Thursday, 21 July 2011

Colmar, Partie II

Blog post for 20 July 2011

L'Atelier du Peintre


When I was in New York (i.e., even before our program in France began), I distinctly remember someone telling me not to worry about plating my food at the buffet line, as it's "just food" and it'll all be eaten at the end. Now, I can say with much certainty that my experience tonight at L'Atelier du Peintre in Colmar has sharpened my image of food and, if nothing else, has provided me with a clear lens through which I am sure I will forever regard the presentation of food with the utmost importance. [For this particular post, please find in italics a stream of the thoughts which I quickly wrote down following this meal, a meal which I turn to as the meal which has shaped my culinary point of view, i.e., food should welcome not only a meaningful atmosphere but one which encourages the consumer to take part in the artistry of the food presented.]

In French, l'atelier du peintre literally translates to the artist's workshop. And indeed, the metaphor resonated quite clearly tonight: here, not only is (and should) the artistic presentation of food evident, but it is presented as a sort of chef d'oeuvre, a work of art as it were. Interestingly, those gathered at the table (a phrase I find to be rather true yet cliché when considering the context of food anthropology) ordered the same menu, the Menu Goya. And with near precision, seven orders of each course--from the amuses bouches to the petits fours--arrived as replicas of the other (much like one would expect from an artist's workshop). And though these were indeed replicas--and more so works of art being perfected with each repetition--they were presented cleanly. To put it another way, the slow food approach to food (when done correctly) is succulent, meaningful, and is photo ready, when compared to the fast food approach I have so often grown up alongside in the States (again, I say this on very general terms).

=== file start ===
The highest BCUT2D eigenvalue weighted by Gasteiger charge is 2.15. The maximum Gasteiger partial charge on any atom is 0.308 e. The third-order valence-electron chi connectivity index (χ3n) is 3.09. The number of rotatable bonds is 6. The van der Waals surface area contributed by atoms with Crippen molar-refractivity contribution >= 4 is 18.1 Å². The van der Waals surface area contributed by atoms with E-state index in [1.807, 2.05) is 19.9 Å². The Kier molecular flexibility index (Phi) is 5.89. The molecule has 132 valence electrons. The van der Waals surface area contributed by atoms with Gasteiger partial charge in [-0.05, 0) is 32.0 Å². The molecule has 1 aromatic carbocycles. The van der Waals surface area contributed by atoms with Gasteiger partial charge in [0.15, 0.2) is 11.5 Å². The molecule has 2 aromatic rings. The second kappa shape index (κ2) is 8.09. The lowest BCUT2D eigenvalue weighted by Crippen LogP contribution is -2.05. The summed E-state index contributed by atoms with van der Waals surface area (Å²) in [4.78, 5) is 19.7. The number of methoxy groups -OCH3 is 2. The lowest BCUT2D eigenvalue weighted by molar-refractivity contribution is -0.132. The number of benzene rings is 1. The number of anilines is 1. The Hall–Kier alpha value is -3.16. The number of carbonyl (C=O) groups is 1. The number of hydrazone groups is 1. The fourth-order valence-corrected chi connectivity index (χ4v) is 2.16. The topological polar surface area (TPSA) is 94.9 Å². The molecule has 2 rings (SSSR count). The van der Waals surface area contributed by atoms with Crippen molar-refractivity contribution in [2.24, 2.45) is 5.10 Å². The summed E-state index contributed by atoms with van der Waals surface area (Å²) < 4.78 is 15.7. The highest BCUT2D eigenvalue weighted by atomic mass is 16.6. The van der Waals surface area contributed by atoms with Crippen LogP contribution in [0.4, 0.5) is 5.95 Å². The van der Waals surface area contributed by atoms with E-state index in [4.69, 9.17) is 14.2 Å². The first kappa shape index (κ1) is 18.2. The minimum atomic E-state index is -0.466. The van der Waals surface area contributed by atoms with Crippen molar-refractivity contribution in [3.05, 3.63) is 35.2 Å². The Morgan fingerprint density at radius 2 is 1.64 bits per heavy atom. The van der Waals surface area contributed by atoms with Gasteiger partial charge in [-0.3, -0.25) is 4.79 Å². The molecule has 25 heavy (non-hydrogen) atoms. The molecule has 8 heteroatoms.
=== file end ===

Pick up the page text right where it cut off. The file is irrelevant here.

What I find particularly interesting is not just the crisp presentation or delicate flavours or even memorable ambiance. It is in fact the realisation that as the diner, we are (perhaps unintentionally, though I'd like to think otherwise) invited to be artists ourselves, and more specifically, "artistes à l'envers." I honestly don't know if such an expression exists, but allow me to test this. Of all the textures and flavour profiles bouncing around unpredictably, I found the Atelier's strength to be particularly evident in its sauces which I parallel to types of paints. From what I've heard, and from what I realised tonight, the sign of a good dish is in the sauce(s); the sign of a great dish is wanting to finish everything on the plate, including the sauce(s). And so, let's take this work of art in front of us and begin eating it; perhaps there's a glass of wine to brighten the flavours (colours) or you choose water to cleanse the palate between each bite. This was particularly evident with the sweet entrée of caramelised cantaloupe "mini-slab," meaty girolles (chanterelles) and herbaceous artichoke salad, and savoury foie gras ice cream.